Humh, this one requires a bit of thought. I can rule out snacks, because I am a reasonably good baker, and a batch of cookies or crumble can last a single man for a good long while. Clothing is tempting, because I would still like to get an outfit in the fashion of a poor North Italian gentleman circa 1370 together, and unless one is very lucky in where one lives or very rich that requires very hard work as a tailor and seamster. I think that most experts in reproducing the fashions of the later fourteenth century would admit that they do not know how to make fashionable men’s clothing look the way that people at the time wanted it to look. I am no expert, just a military historian with a hobby. But I think I will go with books, because while I can bake all the snacks I want, and could sew all the historical clothing I want if I had the mind, I sure can’t write all the things which I want to read.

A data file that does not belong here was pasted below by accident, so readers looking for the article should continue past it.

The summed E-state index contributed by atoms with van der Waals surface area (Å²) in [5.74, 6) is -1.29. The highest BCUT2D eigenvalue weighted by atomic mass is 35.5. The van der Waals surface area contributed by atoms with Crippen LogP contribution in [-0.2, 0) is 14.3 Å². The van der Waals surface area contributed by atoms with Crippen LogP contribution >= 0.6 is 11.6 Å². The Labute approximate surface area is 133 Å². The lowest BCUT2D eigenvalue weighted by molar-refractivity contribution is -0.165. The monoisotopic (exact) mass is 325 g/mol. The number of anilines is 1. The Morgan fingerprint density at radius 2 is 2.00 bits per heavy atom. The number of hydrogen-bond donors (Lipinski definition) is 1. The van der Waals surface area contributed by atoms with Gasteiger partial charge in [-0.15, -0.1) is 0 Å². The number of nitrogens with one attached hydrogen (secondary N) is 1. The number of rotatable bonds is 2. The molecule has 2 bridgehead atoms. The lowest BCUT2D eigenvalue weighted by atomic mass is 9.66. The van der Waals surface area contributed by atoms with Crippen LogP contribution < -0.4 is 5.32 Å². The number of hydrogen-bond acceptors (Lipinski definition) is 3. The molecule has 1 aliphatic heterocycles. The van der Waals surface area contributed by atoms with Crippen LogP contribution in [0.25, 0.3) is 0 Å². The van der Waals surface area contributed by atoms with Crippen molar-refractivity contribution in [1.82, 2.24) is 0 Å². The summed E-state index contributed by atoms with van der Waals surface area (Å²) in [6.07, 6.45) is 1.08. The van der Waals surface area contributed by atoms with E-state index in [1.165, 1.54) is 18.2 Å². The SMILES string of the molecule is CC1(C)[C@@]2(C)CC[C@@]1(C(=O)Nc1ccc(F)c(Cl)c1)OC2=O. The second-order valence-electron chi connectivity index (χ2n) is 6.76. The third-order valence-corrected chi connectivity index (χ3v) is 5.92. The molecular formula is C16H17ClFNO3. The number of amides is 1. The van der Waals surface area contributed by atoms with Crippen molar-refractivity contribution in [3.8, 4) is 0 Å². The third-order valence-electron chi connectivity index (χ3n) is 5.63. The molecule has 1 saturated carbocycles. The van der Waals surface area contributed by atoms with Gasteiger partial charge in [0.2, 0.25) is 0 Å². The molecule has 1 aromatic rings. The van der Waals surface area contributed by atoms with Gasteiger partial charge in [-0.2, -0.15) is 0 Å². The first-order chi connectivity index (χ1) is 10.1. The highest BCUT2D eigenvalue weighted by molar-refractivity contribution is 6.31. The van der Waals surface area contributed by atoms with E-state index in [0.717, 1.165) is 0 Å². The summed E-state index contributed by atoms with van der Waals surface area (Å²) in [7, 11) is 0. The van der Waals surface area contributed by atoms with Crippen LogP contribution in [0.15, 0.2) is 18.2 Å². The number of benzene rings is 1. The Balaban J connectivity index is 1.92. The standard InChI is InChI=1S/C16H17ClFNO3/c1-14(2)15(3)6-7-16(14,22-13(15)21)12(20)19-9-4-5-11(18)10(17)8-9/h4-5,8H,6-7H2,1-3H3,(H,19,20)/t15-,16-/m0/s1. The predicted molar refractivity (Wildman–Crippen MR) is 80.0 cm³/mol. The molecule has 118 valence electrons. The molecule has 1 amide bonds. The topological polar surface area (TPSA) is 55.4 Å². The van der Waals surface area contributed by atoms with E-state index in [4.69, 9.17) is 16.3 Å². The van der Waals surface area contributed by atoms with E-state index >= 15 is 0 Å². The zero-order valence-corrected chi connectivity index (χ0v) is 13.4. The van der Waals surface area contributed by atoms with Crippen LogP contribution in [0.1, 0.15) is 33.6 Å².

•Pick a foreign language that you want to learn.

Living in north Tyrol in a town where many people from the Italian-speaking parts of Tyrol come to study (they even teach Italian law here!), I wish that I had time and energy to learn some Italian beyond “uno biglietto per favore” und “mi scusa.” With my childhood French and adult Latin it should not be too difficult to learn simple Italian. But German, French, Sumerian, Babylonian, and Aramaic are more than enough for me right now.

I think that I will pass on nominating other bloggers right now. I do not read as many blogs as I used to, and several which I do read do not feel like the type of people which would appreciate being tagged. But thanks to Alexandra for the nomination!